Bestselling author Cathy Rentzenbrink shows you how to tackle the challenges of memoir writing
Want to write but feel there’s something stopping you? Author Cathy Rentzenbrink’s new book Write It All Down offers readers (and wannabe writers) a guide to putting your life on the page. This is a kind, encouraging and stimulating book that explores the nature of memoir writing and offers helpful guidance on how to write your life on paper.
Perfect for both seasoned writers as well as writing amateurs and everyone in between, this helpful handbook will steer you through the philosophical and practical challenges of writing the self. Go on, share your story.
Did you find it difficult to put your thoughts on a page initially? Did it get easier?
When I was a child I was always scribbling but I lost my desire and ability to write when my brother, Matty, was knocked over. I was 17 and he was 16 and I adored him. I was with him in the road shortly after it happened, and then in the ambulance and at the hospital where he had emergency brain surgery. I just couldn’t believe what was happening. We’d been lucky enough to have a happy childhood with parents who loved each other and loved us and I still remember that stunned feeling as though I might be trapped in a really horrible dream. I couldn’t grasp the reality that Matty might be badly hurt, that he might even die. As it turned out, he didn’t die, but nor did he regain consciousness and he lived on in a persistent vegetative state for another eight years before we could finally have a funeral and mourn the loss of him.
How important was it for you to write your own story?
I had a few attempts, over the years, to try to make sense of what had happened. I had this urge that it would be good for me if I could do it, but it was all so overwhelming. I worried that it would make me too sad, or that I might go mad, or that I just wasn’t talented enough to do Matty justice. I kept giving up and it was only after the birth of my son, Matt, who I named for his uncle, that I found the stamina to keep going. It took a couple of years but when I was 42 I finished the story of Matty and it became my first book The Last Act of Love. I felt a huge sense of achievement that I had wrestled all the complex events and emotions on to the page. As the book went out into the world I was profoundly moved that people loved Matty and understood the horror of losing him and also that readers wrote to me and shared their own experience of love, death and grief.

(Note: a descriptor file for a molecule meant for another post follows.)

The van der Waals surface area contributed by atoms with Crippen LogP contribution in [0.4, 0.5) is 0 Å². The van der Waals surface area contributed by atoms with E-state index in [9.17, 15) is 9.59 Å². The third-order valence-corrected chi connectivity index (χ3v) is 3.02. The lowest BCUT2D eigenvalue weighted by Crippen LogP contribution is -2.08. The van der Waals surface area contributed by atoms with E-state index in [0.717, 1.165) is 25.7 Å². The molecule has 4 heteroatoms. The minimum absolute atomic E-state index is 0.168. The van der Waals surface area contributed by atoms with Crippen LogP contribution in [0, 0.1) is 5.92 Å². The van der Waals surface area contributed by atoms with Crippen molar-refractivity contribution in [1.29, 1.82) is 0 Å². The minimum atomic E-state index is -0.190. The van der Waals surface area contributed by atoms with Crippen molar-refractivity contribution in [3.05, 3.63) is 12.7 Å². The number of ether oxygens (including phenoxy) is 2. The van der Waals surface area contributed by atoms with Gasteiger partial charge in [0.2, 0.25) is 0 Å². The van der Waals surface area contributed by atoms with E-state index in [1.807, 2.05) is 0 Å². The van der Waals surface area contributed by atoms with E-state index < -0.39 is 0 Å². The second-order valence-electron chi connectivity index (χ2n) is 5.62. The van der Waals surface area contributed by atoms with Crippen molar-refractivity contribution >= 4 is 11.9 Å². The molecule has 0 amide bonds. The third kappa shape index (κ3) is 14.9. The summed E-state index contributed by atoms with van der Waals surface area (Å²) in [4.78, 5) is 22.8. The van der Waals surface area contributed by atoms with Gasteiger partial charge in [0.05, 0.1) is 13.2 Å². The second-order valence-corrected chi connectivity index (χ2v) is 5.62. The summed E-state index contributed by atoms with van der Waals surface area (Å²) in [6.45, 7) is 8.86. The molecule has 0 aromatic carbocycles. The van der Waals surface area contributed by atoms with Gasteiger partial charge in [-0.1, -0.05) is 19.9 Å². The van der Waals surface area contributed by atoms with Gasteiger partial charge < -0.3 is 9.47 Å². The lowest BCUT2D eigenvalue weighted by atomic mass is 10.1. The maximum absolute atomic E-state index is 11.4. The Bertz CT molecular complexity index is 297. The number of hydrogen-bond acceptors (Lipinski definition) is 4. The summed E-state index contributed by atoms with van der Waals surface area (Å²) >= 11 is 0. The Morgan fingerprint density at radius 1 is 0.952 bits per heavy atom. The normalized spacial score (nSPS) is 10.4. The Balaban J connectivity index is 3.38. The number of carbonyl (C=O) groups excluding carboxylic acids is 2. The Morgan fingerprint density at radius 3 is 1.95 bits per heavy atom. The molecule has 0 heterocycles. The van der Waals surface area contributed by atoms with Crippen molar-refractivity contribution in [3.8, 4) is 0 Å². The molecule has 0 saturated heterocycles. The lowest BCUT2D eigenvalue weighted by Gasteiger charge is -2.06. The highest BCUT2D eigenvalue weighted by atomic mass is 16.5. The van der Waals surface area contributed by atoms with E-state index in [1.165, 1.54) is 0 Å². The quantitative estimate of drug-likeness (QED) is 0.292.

If someone doesn’t consider themselves a writer, what’s the best way to start?
You need to start small. That is what stopped me for so many years; that I thought I had to have all the answers. Since starting to teach writing I’ve met loads of people bogged down in worry about the big questions. They fret about what people will think, or how to structure it. But the best thing is to park all those problems and just get going. You could buy a notebook, use a prompt of ‘I remember’ and then just see what happens. It can help to set a timer. You’ll be amazed at what you can achieve in five minutes if you only have five minutes, at how quickly your writing will grow, and how you’ll increase in confidence and purpose.
How does writing about an event after the fact help you?
It’s our secrets that make us sick and if we have bottled up sadness, guilt and grief it can be a great relief to get it out of us and on to the page. These days I do try to write about difficult things as they happen. Like everyone, I had a few really challenging and heart-wrenching experiences during the pandemic. I didn’t want to reach for my pen, but I made myself do it and I did then feel better. I don’t write with the idea of anyone reading it, and I don’t worry about whether or not the writing is any good. I just slosh a few words down and try to capture a moment. It does steady me. It reminds me that I do know how to keep going through hard times and that I will be able to cope.
How important is storytelling for you?
It’s everything! It’s how I live, and learn and have fun and understand being a human being.
For many, writing can be viewed as therapeutic – would you agree?
Yes. It depends a bit on how you define writing and how you define therapy, but the basic act of having a private space to communicate with yourself can be very helpful. My daily writing – just a few minutes of loose thoughts into a notebook — is an important element in my self-care, along with eating well and getting outside as much as I can, especially in the winter. I do a bit of yoga to stretch my body and a bit of writing to stretch my mind. And I try to laugh.
Have your Irish roots had any impact on your writing would you say?
I don’t always know what is Irish and what is just my dad being himself, but I definitely take after him and have always been more emotional that my English friends, quicker to both tears and laughter. I certainly don’t have a stiff upper lip!
There’s a lot of emotion in my work which can confuse and embarrass English people. I sometimes think my Irish half writes my books and my English half is a bit ashamed of them!
Dad is a fantastic storyteller. He only learnt to read and write as an adult, but he is a great talker and I hope I’ve picked up a bit of that from him. He’d say I’ve got the gift of the gab.
Dad also has a knack of finding something funny, even in the direst of situations, and that’s the kind of humour in my books and in my life.
Write it all Down: How to Put Your Life on the Page by Cathy Rentzenbrink, Bluebird, £14.99